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The Role of Doubt in the Life of the Soul
Doubt is not the enemy of faith, blind fanaticism is.

Religious leaders such as myself spend most of their waking days promoting faith. We may be wrong in overlooking the advantages of doubt. Let's think for a minute about the role of doubt in the life of the soul.

We all have moments, hours, whole days, even years when we seem to be overcome by the absence of God.

For example, did you ever suffer a serious illness and pray that God would help you, only to feel that God was not helping at all? Did you feel that the symptoms of the illness and the physical pain were becoming stronger and stronger and have no feeling whatever of the healing power of God?

Or did you ever find yourself captured by loneliness, longing to be with a particular person, hungering for friendship or simple contact with other people. Did you feel cut off from your friends and relatives, separated by miles, or by misunderstanding and find that the whole idea of a loving God seemed completely irrelevant or unreal?

Did you ever find yourself in the middle of a worship service and realize that the minister, or the hymnbook, or the Scriptures were saying something that you just couldn't believe?

When you think about it, there are moments when all of us must be counted among the unbelievers. And how does the church most often respond to our occasional lack of faith? Our nagging doubt? Well, unfortunately, the church has a way of making us feel guilty that we have these honest doubts.

Religious leaders have 1000 different ways of making people feel bad about their unbelief. We often seem to be condemning the unbeliever; we imply that there must be something wrong with your intellect, or your character, or your lifestyle if you cannot accept the teachings of the church unreservedly.

This is unfortunate. For when you think about it, a healthy sense of skepticism is something to be thankful for.

In the first place I must say from personal experience that unbelievers often exhibit qualities of honesty, courage and integrity which many believers lack. Often the honest agnostic can make you think harder and search deeper than you would otherwise have done.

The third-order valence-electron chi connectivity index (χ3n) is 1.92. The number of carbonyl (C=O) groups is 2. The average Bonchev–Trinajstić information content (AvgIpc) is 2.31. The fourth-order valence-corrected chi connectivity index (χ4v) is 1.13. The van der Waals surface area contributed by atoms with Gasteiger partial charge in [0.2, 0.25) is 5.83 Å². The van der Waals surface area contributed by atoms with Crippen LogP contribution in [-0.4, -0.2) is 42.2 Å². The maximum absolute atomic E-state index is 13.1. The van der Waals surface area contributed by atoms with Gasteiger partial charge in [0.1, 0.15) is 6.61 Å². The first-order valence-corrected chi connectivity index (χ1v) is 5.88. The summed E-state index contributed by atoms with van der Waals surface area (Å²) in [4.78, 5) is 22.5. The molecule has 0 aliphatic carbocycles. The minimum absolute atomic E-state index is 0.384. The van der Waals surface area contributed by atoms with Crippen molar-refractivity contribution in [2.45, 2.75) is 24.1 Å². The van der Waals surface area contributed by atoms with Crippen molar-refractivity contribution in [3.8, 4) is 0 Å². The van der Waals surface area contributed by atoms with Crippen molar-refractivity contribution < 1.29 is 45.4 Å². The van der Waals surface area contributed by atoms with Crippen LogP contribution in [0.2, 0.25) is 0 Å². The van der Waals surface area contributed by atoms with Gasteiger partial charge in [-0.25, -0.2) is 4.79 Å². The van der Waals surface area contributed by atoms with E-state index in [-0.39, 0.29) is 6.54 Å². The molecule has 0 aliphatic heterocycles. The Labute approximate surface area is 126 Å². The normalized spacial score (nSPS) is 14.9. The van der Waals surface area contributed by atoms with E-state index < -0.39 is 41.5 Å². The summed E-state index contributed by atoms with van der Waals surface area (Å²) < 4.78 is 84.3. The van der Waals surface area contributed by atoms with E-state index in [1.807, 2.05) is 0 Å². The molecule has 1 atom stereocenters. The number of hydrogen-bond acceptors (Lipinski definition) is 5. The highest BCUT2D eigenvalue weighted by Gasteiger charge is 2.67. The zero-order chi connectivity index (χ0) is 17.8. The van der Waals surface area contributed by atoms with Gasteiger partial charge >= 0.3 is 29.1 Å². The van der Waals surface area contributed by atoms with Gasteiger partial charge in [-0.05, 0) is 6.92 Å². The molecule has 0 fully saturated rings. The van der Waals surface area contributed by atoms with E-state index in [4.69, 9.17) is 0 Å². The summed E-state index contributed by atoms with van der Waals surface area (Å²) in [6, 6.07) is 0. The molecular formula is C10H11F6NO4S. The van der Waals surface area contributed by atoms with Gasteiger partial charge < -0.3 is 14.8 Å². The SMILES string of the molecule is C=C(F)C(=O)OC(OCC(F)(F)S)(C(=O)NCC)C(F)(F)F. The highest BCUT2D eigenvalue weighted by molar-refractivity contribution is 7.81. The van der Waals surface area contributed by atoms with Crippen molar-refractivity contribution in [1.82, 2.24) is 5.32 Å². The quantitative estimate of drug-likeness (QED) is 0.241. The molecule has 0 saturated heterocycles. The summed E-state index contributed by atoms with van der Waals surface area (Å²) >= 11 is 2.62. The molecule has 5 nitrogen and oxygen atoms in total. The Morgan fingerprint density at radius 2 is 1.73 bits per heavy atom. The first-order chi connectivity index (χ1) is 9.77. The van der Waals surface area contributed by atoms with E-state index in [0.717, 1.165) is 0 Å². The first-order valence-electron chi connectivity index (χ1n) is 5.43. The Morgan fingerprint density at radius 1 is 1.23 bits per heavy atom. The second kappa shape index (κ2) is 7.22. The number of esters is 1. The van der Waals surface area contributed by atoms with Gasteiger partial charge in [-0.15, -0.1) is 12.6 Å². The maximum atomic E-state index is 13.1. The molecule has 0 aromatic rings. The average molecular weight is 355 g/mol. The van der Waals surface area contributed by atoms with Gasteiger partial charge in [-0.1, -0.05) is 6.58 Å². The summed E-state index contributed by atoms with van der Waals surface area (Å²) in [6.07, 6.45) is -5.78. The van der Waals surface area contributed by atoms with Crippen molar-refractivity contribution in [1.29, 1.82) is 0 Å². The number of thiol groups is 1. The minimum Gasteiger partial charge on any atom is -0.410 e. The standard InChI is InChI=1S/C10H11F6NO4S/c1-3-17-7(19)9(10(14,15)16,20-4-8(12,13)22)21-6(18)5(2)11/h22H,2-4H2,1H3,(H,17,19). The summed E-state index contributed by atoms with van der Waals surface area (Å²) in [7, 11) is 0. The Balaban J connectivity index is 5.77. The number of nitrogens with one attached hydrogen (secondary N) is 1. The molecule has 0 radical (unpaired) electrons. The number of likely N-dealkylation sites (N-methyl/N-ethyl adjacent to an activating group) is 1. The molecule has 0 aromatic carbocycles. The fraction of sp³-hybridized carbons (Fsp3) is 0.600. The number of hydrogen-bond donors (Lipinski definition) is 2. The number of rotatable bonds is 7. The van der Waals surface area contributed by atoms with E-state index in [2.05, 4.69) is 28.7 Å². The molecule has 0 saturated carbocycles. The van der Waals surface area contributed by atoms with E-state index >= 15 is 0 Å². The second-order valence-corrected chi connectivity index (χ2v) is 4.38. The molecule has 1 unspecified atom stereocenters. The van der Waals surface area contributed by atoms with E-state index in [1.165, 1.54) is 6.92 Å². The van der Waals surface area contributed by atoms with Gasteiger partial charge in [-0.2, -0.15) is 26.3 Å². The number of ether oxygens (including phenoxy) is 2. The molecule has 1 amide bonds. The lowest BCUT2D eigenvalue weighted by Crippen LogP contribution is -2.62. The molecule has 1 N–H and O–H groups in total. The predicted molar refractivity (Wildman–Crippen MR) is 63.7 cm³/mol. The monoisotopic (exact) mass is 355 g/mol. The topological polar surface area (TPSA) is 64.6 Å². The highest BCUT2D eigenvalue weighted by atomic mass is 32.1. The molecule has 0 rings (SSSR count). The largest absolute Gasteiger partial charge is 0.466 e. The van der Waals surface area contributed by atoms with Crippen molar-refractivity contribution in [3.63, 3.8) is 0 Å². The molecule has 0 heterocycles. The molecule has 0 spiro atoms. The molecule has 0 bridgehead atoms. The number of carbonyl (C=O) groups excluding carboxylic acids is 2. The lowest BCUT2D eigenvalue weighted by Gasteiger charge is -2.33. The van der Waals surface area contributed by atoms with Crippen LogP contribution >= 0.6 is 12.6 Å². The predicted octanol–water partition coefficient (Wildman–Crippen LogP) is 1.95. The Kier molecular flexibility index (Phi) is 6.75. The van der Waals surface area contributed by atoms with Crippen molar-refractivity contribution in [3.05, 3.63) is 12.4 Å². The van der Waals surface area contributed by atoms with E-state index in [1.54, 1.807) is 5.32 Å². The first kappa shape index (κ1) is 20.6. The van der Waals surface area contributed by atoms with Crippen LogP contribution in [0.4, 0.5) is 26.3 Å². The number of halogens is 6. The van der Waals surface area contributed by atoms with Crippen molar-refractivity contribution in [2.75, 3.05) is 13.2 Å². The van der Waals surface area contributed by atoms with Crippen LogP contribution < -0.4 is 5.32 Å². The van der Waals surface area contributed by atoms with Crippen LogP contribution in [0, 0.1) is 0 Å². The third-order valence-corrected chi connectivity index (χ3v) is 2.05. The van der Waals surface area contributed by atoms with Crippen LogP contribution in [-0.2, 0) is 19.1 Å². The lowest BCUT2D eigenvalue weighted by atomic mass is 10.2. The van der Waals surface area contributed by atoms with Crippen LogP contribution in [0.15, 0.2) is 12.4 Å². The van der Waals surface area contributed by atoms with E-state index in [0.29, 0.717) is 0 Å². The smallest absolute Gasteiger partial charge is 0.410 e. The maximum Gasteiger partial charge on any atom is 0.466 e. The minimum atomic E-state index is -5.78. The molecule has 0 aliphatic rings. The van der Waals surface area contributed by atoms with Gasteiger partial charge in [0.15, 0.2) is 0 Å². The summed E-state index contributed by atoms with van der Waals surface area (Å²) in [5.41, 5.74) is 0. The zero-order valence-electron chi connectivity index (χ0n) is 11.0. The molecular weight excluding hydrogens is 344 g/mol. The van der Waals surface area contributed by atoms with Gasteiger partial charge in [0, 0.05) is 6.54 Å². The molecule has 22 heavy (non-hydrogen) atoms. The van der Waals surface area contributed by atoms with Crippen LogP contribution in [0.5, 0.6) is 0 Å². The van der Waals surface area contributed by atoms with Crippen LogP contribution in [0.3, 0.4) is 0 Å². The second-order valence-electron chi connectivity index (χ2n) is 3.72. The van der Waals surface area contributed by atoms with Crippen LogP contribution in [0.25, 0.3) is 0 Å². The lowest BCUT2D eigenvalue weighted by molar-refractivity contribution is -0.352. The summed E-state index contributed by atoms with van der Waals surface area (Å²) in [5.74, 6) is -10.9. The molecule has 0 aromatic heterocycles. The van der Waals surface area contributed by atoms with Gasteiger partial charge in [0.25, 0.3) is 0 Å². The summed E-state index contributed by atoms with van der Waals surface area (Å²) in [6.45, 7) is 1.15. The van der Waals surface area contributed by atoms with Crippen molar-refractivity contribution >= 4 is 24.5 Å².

The presence of a sincere skeptic can make a conversation about God all the more challenging and enticing. But more important than the fact that I enjoy engaging in conversations with those who are honest enough to share their doubt, there is strong biblical evidence to suggest that God appreciates a degree of skepticism in each of us.

We usually think of Jesus as a paragon of faith, but just consider how well acquainted Jesus was with doubt. 

From the beginning to the end, Jesus understood the dimensions of doubt. Not a day had passed following his baptism and the beginning of his public ministry before he wandered off into the desert to wrestle with the temptations of the devil. We underestimate the significance of this story if we think that Jesus easily or casually overcame temptation. The battle with Satan was actually a battle with the demonic forces of his own personality.

And when he had finished struggling with his own temptation, Jesus immediately returned to his native land to challenge the highest religious authorities of his time. Though we see him in hindsight as a man of faith, those who were responsible for keeping the faith in those days saw Jesus as a rebellious upstart who would replace their cherished traditions with his own radical ideas. In their eyes Jesus was the world's most dangerous heretic; for he dared to doubt their particular version of the faith. And that is why his disciples were often accused of being atheists; they dared to challenge many a faith of that day.

And then at the end of his life, as he made his sacrifice upon the cross, Jesus himself was swept up in his own sense of God's absence. Faced by his own suffering and pain, he cried out: "My God, my God, why have you forsaken me?"